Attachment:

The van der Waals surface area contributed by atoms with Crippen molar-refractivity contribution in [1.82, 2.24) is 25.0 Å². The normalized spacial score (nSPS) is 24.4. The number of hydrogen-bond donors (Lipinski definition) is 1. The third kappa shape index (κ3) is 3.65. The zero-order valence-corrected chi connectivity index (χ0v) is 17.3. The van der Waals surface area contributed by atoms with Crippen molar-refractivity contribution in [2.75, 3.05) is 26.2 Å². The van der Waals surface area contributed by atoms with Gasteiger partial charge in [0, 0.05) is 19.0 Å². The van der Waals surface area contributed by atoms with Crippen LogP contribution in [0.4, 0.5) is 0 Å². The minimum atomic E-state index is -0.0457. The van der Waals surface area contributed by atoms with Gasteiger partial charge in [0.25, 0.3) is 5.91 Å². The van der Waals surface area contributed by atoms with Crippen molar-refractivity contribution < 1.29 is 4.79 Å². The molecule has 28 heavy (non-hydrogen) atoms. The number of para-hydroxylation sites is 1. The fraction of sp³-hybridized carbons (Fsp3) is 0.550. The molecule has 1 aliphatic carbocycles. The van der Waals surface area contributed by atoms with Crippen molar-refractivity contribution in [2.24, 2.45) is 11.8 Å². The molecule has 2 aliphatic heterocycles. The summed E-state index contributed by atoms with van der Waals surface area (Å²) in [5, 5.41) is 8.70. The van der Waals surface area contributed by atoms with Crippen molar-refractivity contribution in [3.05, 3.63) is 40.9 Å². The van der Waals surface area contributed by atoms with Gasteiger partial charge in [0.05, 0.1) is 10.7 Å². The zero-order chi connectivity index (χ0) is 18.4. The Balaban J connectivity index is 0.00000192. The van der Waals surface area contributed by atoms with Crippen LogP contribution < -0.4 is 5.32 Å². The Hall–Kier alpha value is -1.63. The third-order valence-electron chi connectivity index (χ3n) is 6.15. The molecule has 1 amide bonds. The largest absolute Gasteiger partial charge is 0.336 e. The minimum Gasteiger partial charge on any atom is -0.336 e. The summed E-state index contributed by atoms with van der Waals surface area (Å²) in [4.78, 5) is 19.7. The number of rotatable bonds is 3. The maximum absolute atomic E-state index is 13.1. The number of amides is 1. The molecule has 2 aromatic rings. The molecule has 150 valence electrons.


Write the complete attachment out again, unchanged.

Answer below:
The van der Waals surface area contributed by atoms with Crippen molar-refractivity contribution in [1.82, 2.24) is 25.0 Å². The normalized spacial score (nSPS) is 24.4. The number of hydrogen-bond donors (Lipinski definition) is 1. The third kappa shape index (κ3) is 3.65. The zero-order valence-corrected chi connectivity index (χ0v) is 17.3. The van der Waals surface area contributed by atoms with Crippen molar-refractivity contribution in [2.75, 3.05) is 26.2 Å². The van der Waals surface area contributed by atoms with Gasteiger partial charge in [0, 0.05) is 19.0 Å². The van der Waals surface area contributed by atoms with Crippen LogP contribution in [0.4, 0.5) is 0 Å². The minimum atomic E-state index is -0.0457. The van der Waals surface area contributed by atoms with Gasteiger partial charge in [0.25, 0.3) is 5.91 Å². The van der Waals surface area contributed by atoms with Crippen molar-refractivity contribution < 1.29 is 4.79 Å². The molecule has 28 heavy (non-hydrogen) atoms. The number of para-hydroxylation sites is 1. The fraction of sp³-hybridized carbons (Fsp3) is 0.550. The molecule has 1 aliphatic carbocycles. The van der Waals surface area contributed by atoms with Crippen molar-refractivity contribution in [2.24, 2.45) is 11.8 Å². The molecule has 2 aliphatic heterocycles. The summed E-state index contributed by atoms with van der Waals surface area (Å²) in [5, 5.41) is 8.70. The van der Waals surface area contributed by atoms with Crippen molar-refractivity contribution in [3.05, 3.63) is 40.9 Å². The van der Waals surface area contributed by atoms with Gasteiger partial charge in [0.05, 0.1) is 10.7 Å². The zero-order chi connectivity index (χ0) is 18.4. The Balaban J connectivity index is 0.00000192. The van der Waals surface area contributed by atoms with Crippen LogP contribution < -0.4 is 5.32 Å². The Hall–Kier alpha value is -1.63. The third-order valence-electron chi connectivity index (χ3n) is 6.15. The molecule has 1 amide bonds. The largest absolute Gasteiger partial charge is 0.336 e. The minimum Gasteiger partial charge on any atom is -0.336 e. The summed E-state index contributed by atoms with van der Waals surface area (Å²) in [4.78, 5) is 19.7. The number of rotatable bonds is 3. The maximum absolute atomic E-state index is 13.1. The number of amides is 1. The molecule has 2 aromatic rings. The molecule has 150 valence electrons.